Bumble X PushBlack: Claudette Colvin
To commemorate Black History Month and celebrate all things #BlackWomenBuilt, Bumble and PushBlack are teaming up to send you stories of powerful black women trailblazers to inspire you to make big moves.
In 1955, 15-year-old Claudette Colvin stood up for her right to sit where she pleased on a segregated bus, but her story was cast aside. She remembers telling the bus driver, “It’s my constitutional right to sit here as much as that lady. I paid my fare.”
The NAACP considered using her case to advance their cause, but Colvin was a poor and pregnant teenager. Unfortunately, the NAACP didn’t think her story would be appealing, so they tapped NAACP secretary Rosa Parks to try the same action.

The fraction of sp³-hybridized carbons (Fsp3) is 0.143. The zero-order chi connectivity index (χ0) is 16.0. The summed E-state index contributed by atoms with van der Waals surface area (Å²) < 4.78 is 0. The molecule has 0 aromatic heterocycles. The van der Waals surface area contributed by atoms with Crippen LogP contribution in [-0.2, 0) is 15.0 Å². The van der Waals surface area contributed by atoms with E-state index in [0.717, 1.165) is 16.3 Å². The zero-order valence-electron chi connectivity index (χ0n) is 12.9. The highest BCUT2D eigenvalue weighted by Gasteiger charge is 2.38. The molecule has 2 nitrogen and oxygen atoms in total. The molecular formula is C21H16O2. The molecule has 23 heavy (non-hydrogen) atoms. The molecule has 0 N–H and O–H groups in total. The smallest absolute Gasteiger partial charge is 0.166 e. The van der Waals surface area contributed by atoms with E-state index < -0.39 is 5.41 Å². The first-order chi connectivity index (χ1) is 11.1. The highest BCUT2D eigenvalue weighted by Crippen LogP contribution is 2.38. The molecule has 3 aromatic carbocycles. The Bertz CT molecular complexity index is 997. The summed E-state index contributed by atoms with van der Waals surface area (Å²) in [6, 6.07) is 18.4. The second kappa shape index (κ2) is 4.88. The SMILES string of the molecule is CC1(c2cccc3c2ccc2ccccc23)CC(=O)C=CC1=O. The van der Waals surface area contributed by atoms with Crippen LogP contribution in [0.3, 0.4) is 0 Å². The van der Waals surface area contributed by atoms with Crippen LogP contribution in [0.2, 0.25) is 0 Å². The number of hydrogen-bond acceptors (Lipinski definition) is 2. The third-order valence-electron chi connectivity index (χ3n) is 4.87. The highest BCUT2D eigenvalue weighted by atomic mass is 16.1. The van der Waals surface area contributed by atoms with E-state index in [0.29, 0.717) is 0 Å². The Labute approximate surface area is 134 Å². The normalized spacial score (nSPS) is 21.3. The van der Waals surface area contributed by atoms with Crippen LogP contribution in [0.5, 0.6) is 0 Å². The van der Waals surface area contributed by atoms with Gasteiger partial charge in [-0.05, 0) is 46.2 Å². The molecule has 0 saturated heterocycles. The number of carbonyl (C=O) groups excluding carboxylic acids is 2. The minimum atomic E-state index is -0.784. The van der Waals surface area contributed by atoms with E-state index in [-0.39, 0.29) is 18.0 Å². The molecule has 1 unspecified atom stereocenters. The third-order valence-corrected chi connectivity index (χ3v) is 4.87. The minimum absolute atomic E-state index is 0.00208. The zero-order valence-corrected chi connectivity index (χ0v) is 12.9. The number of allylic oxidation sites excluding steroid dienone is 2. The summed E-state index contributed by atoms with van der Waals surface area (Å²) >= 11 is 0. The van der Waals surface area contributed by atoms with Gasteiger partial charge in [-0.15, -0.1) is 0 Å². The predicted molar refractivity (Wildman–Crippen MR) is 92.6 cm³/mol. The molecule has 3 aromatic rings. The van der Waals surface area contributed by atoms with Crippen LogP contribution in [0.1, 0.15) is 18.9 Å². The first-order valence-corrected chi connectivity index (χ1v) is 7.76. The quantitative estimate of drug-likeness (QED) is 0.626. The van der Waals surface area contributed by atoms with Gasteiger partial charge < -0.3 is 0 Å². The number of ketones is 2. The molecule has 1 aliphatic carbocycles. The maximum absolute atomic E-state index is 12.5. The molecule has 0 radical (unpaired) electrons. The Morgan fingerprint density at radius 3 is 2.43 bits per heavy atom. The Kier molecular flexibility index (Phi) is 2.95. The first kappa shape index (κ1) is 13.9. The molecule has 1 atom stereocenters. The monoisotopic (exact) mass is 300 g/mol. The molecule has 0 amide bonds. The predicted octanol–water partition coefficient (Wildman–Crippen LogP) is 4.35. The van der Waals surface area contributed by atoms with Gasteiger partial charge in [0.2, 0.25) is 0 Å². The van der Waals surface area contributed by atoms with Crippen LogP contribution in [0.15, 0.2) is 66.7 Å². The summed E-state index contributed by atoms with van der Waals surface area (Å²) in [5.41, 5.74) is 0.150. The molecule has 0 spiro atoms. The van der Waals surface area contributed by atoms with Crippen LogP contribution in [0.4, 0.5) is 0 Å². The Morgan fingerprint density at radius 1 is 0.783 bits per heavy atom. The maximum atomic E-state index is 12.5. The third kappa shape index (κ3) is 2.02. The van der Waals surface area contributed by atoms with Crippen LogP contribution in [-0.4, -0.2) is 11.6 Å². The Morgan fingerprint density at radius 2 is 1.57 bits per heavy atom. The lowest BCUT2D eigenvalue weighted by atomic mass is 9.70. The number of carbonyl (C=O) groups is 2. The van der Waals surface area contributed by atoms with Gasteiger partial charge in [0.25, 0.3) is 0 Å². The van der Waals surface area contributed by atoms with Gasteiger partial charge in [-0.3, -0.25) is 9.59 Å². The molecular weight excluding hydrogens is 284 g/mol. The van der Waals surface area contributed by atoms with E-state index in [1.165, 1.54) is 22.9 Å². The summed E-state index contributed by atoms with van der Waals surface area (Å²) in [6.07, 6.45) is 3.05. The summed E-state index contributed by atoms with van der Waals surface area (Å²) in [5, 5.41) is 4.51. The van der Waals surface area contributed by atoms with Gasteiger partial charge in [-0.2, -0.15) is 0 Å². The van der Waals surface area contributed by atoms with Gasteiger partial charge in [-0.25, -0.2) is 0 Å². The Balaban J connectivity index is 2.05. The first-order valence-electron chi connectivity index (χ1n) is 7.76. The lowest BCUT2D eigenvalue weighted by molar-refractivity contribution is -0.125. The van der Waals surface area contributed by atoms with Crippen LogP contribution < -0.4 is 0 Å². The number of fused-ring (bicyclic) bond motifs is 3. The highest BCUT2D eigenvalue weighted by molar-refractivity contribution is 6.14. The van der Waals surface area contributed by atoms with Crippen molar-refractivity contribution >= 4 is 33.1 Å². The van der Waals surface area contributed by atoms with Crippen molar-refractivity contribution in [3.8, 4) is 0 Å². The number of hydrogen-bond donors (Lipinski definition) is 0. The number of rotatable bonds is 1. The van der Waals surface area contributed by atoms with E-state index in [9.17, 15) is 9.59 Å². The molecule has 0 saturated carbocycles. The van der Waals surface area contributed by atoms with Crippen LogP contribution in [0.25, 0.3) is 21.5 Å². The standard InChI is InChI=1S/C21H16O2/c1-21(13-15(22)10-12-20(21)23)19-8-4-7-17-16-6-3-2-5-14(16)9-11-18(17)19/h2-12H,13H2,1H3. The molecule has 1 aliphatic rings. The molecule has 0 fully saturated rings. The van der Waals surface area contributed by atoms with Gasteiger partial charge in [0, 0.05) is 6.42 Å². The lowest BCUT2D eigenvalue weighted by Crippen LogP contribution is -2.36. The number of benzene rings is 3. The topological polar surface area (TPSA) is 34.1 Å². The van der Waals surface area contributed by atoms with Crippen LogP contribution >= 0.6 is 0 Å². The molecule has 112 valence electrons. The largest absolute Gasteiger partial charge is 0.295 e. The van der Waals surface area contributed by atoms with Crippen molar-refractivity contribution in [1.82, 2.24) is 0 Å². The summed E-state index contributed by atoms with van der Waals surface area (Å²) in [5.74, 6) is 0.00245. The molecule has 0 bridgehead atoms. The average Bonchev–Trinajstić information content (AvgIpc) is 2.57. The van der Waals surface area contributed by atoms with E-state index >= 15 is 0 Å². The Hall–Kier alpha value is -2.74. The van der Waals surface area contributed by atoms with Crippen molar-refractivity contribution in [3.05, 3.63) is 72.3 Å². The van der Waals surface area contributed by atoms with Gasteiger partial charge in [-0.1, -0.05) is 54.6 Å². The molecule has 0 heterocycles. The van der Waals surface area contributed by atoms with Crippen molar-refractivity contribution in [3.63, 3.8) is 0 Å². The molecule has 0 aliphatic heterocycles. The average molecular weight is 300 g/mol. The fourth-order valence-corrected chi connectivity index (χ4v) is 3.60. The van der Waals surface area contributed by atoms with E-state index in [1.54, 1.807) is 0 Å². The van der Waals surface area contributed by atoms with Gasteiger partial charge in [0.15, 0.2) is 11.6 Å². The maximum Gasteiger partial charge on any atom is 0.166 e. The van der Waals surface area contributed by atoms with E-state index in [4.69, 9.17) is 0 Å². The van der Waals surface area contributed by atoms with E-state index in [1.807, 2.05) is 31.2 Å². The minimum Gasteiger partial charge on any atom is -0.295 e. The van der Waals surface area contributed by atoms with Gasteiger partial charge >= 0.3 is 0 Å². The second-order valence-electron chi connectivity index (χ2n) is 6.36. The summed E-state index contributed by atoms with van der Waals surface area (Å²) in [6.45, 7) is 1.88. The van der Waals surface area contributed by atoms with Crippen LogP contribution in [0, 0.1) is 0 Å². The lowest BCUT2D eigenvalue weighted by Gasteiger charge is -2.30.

“[Parks] was an adult. They didn’t think teenagers would be reliable,” according to Colvin. She also says that Parks’ skin color and hair texture made her a better representation for the NAACP: “Her skin texture was the kind that people associate with the middle class. She fit that profile.”
Although both women were crucial to the movement, misguided respectability politics dictated that Colvin’s story was not good enough for white approval. Parks went on to become a civil rights icon, but Colvin’s story did not become well-known until decades later.
It’s only when we study the past can we create a better future. This Black History Month let's uplift both of these women for the sacrifices they made and leadership they demonstrated when calling for equality for all.
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